After spending a night at the Adolf Hitler Youth Hostel, the party begins its journey on foot to the next destination, led by a novice teacher (not seen). A late Winter blizzard is on its way. There is an easy route and a difficult route crossing a mountain, so, unanimously, they choose the latter. Being English, the writer asks, would they have any other option? Carter chips away at the quirks and foibles that join together to make a nation’s psyche and makes us wonder whether they add up to insanity or the attributes that win wars.

Director Oscar Toeman’s highly animated in-the-round production is played out on a bare stage, with the house lights up for much of the time. The three boys, always trying to maintain stiff upper lips, play tapes of familiar voices on a machine that would be invented decades later and huddle together to sing I’ll Stand By You in a moving scene that is also remarkable, considering that none of the song’s writers had been born in 1936. Period detail is not the production’s strength and Carter occasionally has a tendency to wander off course as easily as the schoolboys, seeming to overlook that her play’s suspenseful main narrative is more involving than her underlying thesis. Fortunately, three lively and captivating performances provide compensation for other shortcomings.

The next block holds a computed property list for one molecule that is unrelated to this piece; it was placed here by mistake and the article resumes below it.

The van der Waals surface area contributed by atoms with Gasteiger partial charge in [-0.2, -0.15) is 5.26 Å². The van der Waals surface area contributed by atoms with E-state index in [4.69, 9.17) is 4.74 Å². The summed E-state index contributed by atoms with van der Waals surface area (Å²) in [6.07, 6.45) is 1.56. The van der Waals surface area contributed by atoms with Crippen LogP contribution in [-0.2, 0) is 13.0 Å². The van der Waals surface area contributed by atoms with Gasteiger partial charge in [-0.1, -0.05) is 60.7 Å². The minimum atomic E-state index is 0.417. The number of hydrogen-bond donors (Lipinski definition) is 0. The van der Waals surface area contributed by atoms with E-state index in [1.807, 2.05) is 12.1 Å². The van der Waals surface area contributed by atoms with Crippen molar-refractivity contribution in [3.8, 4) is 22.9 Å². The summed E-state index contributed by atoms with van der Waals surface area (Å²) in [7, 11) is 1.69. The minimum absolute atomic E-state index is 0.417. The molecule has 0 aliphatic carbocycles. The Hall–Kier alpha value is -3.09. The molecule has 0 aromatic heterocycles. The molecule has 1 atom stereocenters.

Towards the end, when the play is already walking on tires legs, a German tour guide (Eva Magyar) emerges to deliver a sort of epilogue, which has all the subtlety of a school History lecture. It provides an untidy climax to an intriguing, if not entirely satisfying, piece of theatre.

Performance date: 28 April 2022

Photo: PBGstudios

Writer and director: Glenn Chandler


There are countless examples of injustices against homosexual men in the years up to the 1960s. Many have been officially acknowledged and rectified in small part with posthumous pardons, but others lie buried more deeply in the annals of legal history. Writer/director Glenn Chandler sets out to throw light on one such case with his gripping, but slightly ambiguous 70-minute drama.